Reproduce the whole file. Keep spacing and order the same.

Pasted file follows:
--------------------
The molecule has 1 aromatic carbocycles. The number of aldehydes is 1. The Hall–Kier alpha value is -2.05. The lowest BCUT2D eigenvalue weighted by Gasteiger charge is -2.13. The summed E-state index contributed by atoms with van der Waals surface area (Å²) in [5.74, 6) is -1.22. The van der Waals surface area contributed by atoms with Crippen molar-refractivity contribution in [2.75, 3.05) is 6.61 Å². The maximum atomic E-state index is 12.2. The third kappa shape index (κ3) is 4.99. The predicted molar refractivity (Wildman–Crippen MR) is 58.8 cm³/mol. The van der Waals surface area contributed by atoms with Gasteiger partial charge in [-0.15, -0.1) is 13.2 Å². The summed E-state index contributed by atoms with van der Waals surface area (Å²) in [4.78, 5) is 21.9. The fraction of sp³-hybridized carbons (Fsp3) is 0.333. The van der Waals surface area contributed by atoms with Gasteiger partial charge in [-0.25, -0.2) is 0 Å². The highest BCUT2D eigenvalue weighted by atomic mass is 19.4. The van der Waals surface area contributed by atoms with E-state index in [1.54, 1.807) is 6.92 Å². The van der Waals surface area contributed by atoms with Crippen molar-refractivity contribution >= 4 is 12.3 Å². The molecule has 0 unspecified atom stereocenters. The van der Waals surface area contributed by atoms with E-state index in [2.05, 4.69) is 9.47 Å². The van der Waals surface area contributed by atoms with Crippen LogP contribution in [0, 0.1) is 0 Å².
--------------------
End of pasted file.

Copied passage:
The molecule has 1 aromatic carbocycles. The number of aldehydes is 1. The Hall–Kier alpha value is -2.05. The lowest BCUT2D eigenvalue weighted by Gasteiger charge is -2.13. The summed E-state index contributed by atoms with van der Waals surface area (Å²) in [5.74, 6) is -1.22. The van der Waals surface area contributed by atoms with Crippen molar-refractivity contribution in [2.75, 3.05) is 6.61 Å². The maximum atomic E-state index is 12.2. The third kappa shape index (κ3) is 4.99. The predicted molar refractivity (Wildman–Crippen MR) is 58.8 cm³/mol. The van der Waals surface area contributed by atoms with Gasteiger partial charge in [-0.15, -0.1) is 13.2 Å². The summed E-state index contributed by atoms with van der Waals surface area (Å²) in [4.78, 5) is 21.9. The fraction of sp³-hybridized carbons (Fsp3) is 0.333. The van der Waals surface area contributed by atoms with Gasteiger partial charge in [-0.25, -0.2) is 0 Å². The highest BCUT2D eigenvalue weighted by atomic mass is 19.4. The van der Waals surface area contributed by atoms with E-state index in [1.54, 1.807) is 6.92 Å². The van der Waals surface area contributed by atoms with Crippen molar-refractivity contribution >= 4 is 12.3 Å². The molecule has 0 unspecified atom stereocenters. The van der Waals surface area contributed by atoms with E-state index in [2.05, 4.69) is 9.47 Å². The van der Waals surface area contributed by atoms with Crippen LogP contribution in [0, 0.1) is 0 Å².